By Jane West
As the imperialist intervention in Libya moves into its endgame with the NATO pounding of Sirte, the West’s attention is moving more decisively towards the situation in Syria.
So far the imperialists have drawn back from openly threatening military intervention. This is not because it is not on their agenda, but because a number of factors have temporarily stayed their hand.
A military intervention in Syria is a much more substantial task than Libya – Syria’s population of 21m compared to Libya’s 6m is one measure of that. At the same time, the indications are that the state military and other armed forces remain overwhelmingly loyal to the regime. While there have been reports of some desertions, there has been no suggestion of whole units or sections going over to the side of the opposition. This is unlike Libya where in the East of the country the entire state apparatus essentially went over to the opposition.
This means an imperialist intervention would face a stronger military response, and a militarily weaker opposition supporting its intervention. Air-strikes alone in such a situation are unlikely to be sufficient. If it has to deploy ground troops this is likely to lead to big opposition at home. But trying to persuade Turkey or other neighbours to bear the weight of a military intervention has problems of its own, including whether imperialism wants Turkey to play such a leading role.
These concerns are not sufficient to prevent an intervention – nor, given its global supremacy in firepower, does imperialism fear that it would not win. But they are enough to provoke caution and more detailed thinking than in Libya before embarking on military action.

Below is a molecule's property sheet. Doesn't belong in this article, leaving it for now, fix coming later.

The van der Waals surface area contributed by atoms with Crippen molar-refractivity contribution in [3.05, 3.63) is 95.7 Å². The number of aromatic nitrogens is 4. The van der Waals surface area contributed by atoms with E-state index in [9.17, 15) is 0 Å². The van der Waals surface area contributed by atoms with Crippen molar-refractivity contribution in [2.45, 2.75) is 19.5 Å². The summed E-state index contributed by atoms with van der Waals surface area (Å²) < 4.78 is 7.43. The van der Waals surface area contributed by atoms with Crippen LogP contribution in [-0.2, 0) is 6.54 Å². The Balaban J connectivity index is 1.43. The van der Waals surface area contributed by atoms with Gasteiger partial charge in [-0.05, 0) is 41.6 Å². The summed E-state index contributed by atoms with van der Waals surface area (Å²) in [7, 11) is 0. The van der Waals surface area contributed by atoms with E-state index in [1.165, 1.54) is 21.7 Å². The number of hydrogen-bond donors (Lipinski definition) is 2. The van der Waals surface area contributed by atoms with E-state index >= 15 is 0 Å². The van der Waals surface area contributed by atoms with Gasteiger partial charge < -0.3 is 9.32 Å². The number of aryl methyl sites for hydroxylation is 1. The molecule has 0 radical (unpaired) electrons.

Imperialism’s immediate next steps are to weaken the Syrian regime through strengthened sanctions and to bolster the internal opposition forces.
The campaign to tighten sanctions also serves the purpose of softening international opinion in preparation for armed intervention. Initially imperialism has been restrained by the veto of Russia and China in the Security Council, which blocked an early October UN motion condemning human rights abuses in Syria. The motion, drafted by France, Germany, Portugal and the UK, was supported by the United States, but four significant countries abstained: Brazil, India, Lebanon and South Africa.
However, while this veto has stayed imperialism’s hand for the moment, it has not changed its course. Moreover, there are indications that Russia’s stance is already weak and might quite easily be shifted to support a motion if it had some appropriate meaningless ‘concessions’ to its concerns. And China’s record – indicating its concern not to become internationally isolated – is that it will not maintain a veto alone without the support of at least one other permanent member.
At the same time imperialism has brokered the establishment of the Syrian National Council. The SNC was established by a meeting held in Istanbul allegedly representing Syria’s opposition groups, led by Bourhan Ghalioun, a Paris-based academic. It claims to represent the local coordination committees within Syria, but given the difficulties of traveling to and from Syria, and the fragmented and local character of the opposition, the legitimacy of the SNC’s claim to be representative is at least questionable.
The Istanbul meeting, which was mainly composed of exiled groups and individuals with unclear support in the country, announced it had established a council of 140, of whom 40% were not based inside Syria.